Cuba Travel Network & Fastbooking cease trading

Not a surprise to many in the travel industry, Fastbooking and its Cuban branded Cuba Travel Network have ceased trading earlier this week. Attempts to contact Fastbooking for comment at both their New York and Paris offices have proved unsuccessful. It is unclear why Fastbooking – Cuba Travel Network will no longer provide Hotel Reservations to Cuba but, sources close to their Cuban office say that Fastbooking – Cuba Travel Network had been vexed for some time about dwindling room allocations from Cuba’s Mintur tourism Ministry.

Eddie Lubbers, who was head of the Fastbooking operations in Havana Cuba, in a recent interview with Amsterdam’s New School for Information Services or ISSUU acknowledged, “Extreme bureaucracy” and Cuba’s “Closed Economy” as a possible hint as to why Fastbooking and its Cuba Travel Network namesake have ceased GDS sales of Cuban hotels.

Fastbooking was founded by Richard and Soraya Kefs in 2000, the couple met while studying at Massachusetts Institute of Technology (MIT) in the 1990s. In 2002 the company began sales of Cuban Hotels through the Cuba Travel Network brand, employing cheap Cuban labor and IT programmers from Havana Cuba’s CUJAE University, along with other outsourced programmers in India. FastBooking quickly shot to prominence on the Cuban Hotel sales scene but, it is suspected that due to their U.S ties, Richard and Soraya Kefs had wished to maintain an arm’s length arrangement concerning their Cuban presence, a possible motive for the elaborate structure of shell companies in Cyprus and Curacao and, ultimately, the Cuba Travel Network brand.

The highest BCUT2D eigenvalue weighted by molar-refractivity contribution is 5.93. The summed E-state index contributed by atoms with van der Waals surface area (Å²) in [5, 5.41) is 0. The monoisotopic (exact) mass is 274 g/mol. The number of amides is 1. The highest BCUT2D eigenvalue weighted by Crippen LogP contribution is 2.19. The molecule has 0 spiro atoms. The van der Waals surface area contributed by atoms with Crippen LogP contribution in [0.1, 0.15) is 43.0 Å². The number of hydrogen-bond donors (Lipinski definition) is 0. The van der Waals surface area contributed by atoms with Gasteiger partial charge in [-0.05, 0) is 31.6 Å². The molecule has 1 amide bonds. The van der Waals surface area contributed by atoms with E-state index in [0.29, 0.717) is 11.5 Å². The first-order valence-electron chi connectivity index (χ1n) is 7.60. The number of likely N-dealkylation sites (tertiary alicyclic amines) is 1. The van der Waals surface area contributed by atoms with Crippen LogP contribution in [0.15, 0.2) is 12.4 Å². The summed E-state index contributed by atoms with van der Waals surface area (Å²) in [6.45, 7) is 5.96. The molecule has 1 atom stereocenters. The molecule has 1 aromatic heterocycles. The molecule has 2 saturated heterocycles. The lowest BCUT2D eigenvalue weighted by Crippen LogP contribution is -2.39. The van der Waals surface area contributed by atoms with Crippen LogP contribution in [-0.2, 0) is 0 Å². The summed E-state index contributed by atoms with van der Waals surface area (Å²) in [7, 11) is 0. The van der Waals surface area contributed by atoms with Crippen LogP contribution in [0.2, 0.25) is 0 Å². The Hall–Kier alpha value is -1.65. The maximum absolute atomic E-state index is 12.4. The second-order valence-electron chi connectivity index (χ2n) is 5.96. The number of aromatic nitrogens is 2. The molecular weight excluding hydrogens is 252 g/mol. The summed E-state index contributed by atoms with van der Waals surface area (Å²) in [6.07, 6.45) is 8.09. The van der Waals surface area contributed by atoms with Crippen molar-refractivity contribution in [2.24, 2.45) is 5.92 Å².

Jose Mariño, a past Cuban programmer at their Havana office, who is now living in South America, says he worked almost exclusively on Fastbooking Hotel sales while at their Havana office, known locally as Cuba Travel Network. Jose’s figures seem to reflect some of those found in news archives between 2006 and 2012, in which Eddie Lubbers from Fastbooking Havana, boasted that Fastbooking handled anything from 27,000 to up to 65,000 bookings a year, quite a number for the island nation with just 2 million tourists per year.

It is unclear if increased U.S pressure through the Cuban Democracy Act of 1992 or the Helms-Burton Act of 1996 played any role in the demise of Fastbooking – Cuba Travel Network; however, Eddie Lubbers himself is no stranger to such action, since a similar battle was fought in a previous role at Tour and Marketing. Whom or whatever the reason, as of last week, the main portal and GDS channel provided by Fastbooking was closed, ending 12 years of Cuban Hotel Reservations by the company.

At the recent Havana Rhythm and Dance Festival, I was able to probe a few employees of Fastbooking’s Cuba Travel Network office about the recognizably uncertain future – “we are currently handling past Fastbooking reservations, some of which go as far as September 2014, after this we´ll see”. Another staffer said, “We don’t know yet about redundancies”.

The demise of Fastbooking Cuba Travel Network could also be part of a continuing trend by Cuba’s Mintur (Tourism Ministry) in which is seeks less reliance on foreign involvement in such a key area of the islands economy. One possible explanation could be the increased presence of the Amadeus GDS in Cuban Hotel distribution. Since signing with Cuba’s tourism ministry in 2008, Spain’s Amadeus has largely overshadowed smaller past partnerships with companies such as Fastbooking.

Thankfully, due to the aforementioned Amadeus distribution, tourists to Cuba will see little to no impact concerning the closure of Fastbooking sales of Cuban Hotels.

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